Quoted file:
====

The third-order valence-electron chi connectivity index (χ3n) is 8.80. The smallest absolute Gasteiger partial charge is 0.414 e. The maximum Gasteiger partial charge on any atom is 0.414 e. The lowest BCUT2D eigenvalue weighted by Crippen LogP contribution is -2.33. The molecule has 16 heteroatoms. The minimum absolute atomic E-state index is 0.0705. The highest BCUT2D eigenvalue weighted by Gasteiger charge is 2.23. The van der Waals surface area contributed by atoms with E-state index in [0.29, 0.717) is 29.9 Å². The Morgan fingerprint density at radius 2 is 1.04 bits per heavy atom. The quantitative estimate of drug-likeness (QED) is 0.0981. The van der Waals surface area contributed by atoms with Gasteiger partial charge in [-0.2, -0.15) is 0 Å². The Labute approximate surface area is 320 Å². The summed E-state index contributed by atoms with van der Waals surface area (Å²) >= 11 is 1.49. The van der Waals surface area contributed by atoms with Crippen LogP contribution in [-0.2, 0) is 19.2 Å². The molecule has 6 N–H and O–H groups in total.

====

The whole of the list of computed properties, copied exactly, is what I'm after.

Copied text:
The third-order valence-electron chi connectivity index (χ3n) is 8.80. The smallest absolute Gasteiger partial charge is 0.414 e. The maximum Gasteiger partial charge on any atom is 0.414 e. The lowest BCUT2D eigenvalue weighted by Crippen LogP contribution is -2.33. The molecule has 16 heteroatoms. The minimum absolute atomic E-state index is 0.0705. The highest BCUT2D eigenvalue weighted by Gasteiger charge is 2.23. The van der Waals surface area contributed by atoms with E-state index in [0.29, 0.717) is 29.9 Å². The Morgan fingerprint density at radius 2 is 1.04 bits per heavy atom. The quantitative estimate of drug-likeness (QED) is 0.0981. The van der Waals surface area contributed by atoms with Gasteiger partial charge in [-0.2, -0.15) is 0 Å². The Labute approximate surface area is 320 Å². The summed E-state index contributed by atoms with van der Waals surface area (Å²) >= 11 is 1.49. The van der Waals surface area contributed by atoms with Crippen LogP contribution in [-0.2, 0) is 19.2 Å². The molecule has 6 N–H and O–H groups in total.